Traumatic brain injury (TBI) is a worldwide health problem contributing to significant economic burden. TBI is difficult to treat partly due to incomplete understanding of pathophysiology. Ferroptosis is a type of iron-dependent programmed cell death which has gained increasing attention due to its possible role in TBI. Current studies have demonstrated that ferroptosis is related to the pathology of TBI, and inhibition of ferroptosis may improve long term outcomes of TBI. Therefore, clarification of the exact association between ferroptosis and traumatic brain injury is necessary and may provide new targets for treatment. This review describes (1) the ferroptosis pathways following traumatic brain injury, (2) the role of ferroptosis during the chronic phase of traumatic brain injury, and (3) potential therapies targeting the ferroptosis pathways.
Article
Full-text available
Induced neurons (iNs), the product of somatic cells directly converted to neurons, are a way to obtain patient-derived neurons from tissue that is easily accessible. Through this route, mature neurons can be obtained in a matter of a few weeks. Here, we describe a straightforward and rapid one-step protocol to obtain iNs from dermal fibroblasts obtained through biopsy samples from adult human donors. We explain each step of the process, including the maintenance of the dermal fibroblasts, the freezing procedure to build a stock of the cell line, seeding of the cells for reprogramming, as well as the culture conditions during the conversion process. In addition, we describe the preparation of glass coverslips for electrophysiological recordings, long-term coating conditions, and fluorescence activated cell sorting (FACS). We also illustrate examples of the results to be expected. The protocol described here is easy to perform and can be applied to human fibroblasts derived from human skin biopsies from patients with various different diagnoses and ages. This protocol generates a sufficient amount of iNs which can be used for a wide array of biomedical applications, including disease modeling, drug screening, and target validation. © 2018, Journal of Visualized Experiments. All rights reserved.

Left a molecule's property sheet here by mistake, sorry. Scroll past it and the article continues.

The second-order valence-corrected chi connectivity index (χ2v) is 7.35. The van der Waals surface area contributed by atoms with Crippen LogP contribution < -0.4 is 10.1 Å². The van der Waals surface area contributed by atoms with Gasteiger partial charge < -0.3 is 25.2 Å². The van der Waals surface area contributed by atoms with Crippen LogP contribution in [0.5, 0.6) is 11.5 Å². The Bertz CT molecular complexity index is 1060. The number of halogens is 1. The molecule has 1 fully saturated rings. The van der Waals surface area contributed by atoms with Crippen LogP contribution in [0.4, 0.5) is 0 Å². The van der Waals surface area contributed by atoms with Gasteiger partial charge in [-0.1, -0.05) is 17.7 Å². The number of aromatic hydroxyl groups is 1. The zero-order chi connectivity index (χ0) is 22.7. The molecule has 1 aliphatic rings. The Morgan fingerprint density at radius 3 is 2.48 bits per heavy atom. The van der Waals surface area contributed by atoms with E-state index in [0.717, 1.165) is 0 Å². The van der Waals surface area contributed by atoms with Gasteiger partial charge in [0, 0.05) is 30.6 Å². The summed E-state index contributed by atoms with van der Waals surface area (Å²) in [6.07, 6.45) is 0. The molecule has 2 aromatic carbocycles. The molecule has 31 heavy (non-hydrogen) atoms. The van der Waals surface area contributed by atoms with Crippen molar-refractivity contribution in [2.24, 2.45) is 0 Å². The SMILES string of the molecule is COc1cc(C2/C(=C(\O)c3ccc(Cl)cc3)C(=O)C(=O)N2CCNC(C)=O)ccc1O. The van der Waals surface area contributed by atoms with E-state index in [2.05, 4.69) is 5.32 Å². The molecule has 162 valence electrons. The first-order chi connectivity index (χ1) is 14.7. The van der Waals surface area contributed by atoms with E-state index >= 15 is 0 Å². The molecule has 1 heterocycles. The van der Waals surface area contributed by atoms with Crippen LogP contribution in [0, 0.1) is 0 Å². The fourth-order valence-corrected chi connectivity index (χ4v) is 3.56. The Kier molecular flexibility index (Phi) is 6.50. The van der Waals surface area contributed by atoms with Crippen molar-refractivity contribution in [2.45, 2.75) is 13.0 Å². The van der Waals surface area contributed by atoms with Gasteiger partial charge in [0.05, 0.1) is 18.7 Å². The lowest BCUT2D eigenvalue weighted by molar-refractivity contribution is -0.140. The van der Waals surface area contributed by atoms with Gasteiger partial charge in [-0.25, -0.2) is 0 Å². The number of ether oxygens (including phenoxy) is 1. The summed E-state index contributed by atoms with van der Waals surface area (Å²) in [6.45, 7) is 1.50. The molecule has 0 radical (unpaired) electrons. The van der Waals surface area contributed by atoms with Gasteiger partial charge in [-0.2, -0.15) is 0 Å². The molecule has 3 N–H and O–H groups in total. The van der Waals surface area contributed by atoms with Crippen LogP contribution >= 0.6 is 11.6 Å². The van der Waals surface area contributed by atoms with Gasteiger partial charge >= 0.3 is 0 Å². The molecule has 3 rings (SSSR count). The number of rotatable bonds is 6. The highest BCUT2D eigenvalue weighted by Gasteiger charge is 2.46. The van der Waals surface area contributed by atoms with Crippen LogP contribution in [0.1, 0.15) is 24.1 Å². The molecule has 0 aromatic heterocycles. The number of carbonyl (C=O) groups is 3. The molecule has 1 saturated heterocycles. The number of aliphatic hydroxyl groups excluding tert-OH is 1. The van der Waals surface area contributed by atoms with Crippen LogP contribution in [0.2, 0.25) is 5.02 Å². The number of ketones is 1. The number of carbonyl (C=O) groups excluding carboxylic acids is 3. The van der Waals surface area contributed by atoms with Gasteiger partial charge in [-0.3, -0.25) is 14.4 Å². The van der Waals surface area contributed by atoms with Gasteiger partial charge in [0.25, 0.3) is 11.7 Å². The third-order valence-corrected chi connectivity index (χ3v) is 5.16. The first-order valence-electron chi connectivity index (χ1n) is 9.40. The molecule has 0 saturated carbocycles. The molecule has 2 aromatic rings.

Article
Full-text available
Brain iron accumulation is the hallmark of a group of seriously invalidating and progressive rare diseases collectively denominated Neurodegeneration with Brain Iron Accumulation (NBIA), characterized by movement disorder, painful dystonia, parkinsonism, mental disability and early death. Currently there is no established therapy available to slow down or reverse the progression of these conditions. Several genes have been identified as responsible for NBIA but only two encode for proteins playing a direct role in iron metabolism. The other genes encode for proteins either with various functions in lipid metabolism, lysosomal activity and autophagic processes or with still unknown roles. The different NBIA subtypes have been classified and denominated on the basis of the mutated genes and, despite genetic heterogeneity, some of them code for proteins, which share or converge on common metabolic pathways. In the last ten years, the implementation of genetic screening based on Whole Exome Sequencing has greatly accelerated gene discovery, nevertheless our knowledge of the pathogenic mechanisms underlying the NBIA syndromes is still largely incomplete.